While using my demo cd, John Mellencamp’s Justice and Independence, with it’s machine-gun drum work sounded exceptionally clear and distinct, the solo involving the lower tom-tom exploded with every hit.
Female vocals were a pleasant surprise. The rich smokiness of Melissa Etheridge’s vocals sometimes comes out as bar hall gravel and little else.
In the track Into the Dark from Breakdown, one gets to hear a more retrained voice, with some wonderfully smooth upper (for her) vocals. The CD-5 reproduces this fresh territory nicely, yet never letting go of the haunting lower thread that anchors her voice.
In comparing the Onix CD-5, I first listened to it against its factory relative, the Music Hall cd25.2. True to their heritage, they sounded very, very similar. The difference I detected with consistency was in the transport. For whatever reason, the Onix was a quieter spinner, even though they are the same transport unit. Maybe they are secured to the chassis differently.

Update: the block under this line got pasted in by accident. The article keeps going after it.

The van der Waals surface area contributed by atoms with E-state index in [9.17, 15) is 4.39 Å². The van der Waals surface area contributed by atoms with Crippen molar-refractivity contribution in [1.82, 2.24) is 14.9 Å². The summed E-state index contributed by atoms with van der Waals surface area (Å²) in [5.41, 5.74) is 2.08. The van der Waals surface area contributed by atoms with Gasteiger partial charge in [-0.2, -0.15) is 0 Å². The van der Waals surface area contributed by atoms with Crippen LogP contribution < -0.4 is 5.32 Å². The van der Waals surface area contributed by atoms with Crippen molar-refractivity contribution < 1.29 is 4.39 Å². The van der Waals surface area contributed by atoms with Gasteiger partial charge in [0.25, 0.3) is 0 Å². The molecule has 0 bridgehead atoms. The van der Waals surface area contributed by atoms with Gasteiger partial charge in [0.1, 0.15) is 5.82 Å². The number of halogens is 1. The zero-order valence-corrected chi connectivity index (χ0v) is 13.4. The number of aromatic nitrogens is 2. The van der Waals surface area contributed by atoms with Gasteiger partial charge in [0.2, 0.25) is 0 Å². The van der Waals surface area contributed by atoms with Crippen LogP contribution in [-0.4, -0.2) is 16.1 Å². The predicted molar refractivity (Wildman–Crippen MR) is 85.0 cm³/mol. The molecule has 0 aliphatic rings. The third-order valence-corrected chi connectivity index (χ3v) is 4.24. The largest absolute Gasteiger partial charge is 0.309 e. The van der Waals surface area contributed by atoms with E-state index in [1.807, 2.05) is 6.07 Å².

Next, I pitted it against my recently acquired Jolida JD100 tube player. The Jolida came out ahead, but considering the difference in price, some $500 before the upgrades, one could make a fair argument that the Onix is a better value for many applications. Whatever the case, the Onix CD-5 did itself proud against a stellar competitor.
Are their any flaws, not that I could detect, but limitations, yes. At this price point there are trade offs, resolution and secondary detail are limited. Acoustic guitars lack a bit of depth, but that comes from being spoiled by the modded Jolida. Overall, unless one is directly comparing to something like the Jolida, or placing it into a 10K rig, one would be hardpressed to spot any limitation.
Conclusion about Onix CD-5
Once again, I’m very impressed by what Mark L. Schifter and his group has brought forth to the market. For under $400, I seriously wonder if there is a better value/build quality in a cd player with HDCD on the market. One look under the hood proves that the CD-5 is not a big box with miniaturized basic components. Instead, one finds a beefy, serious piece of audio. Take the opportunity to audition the Onix CD-5, it’s worthy of its name and heritage of its father, MLS.
from aﬀordableaudio, By Mark Marcantonio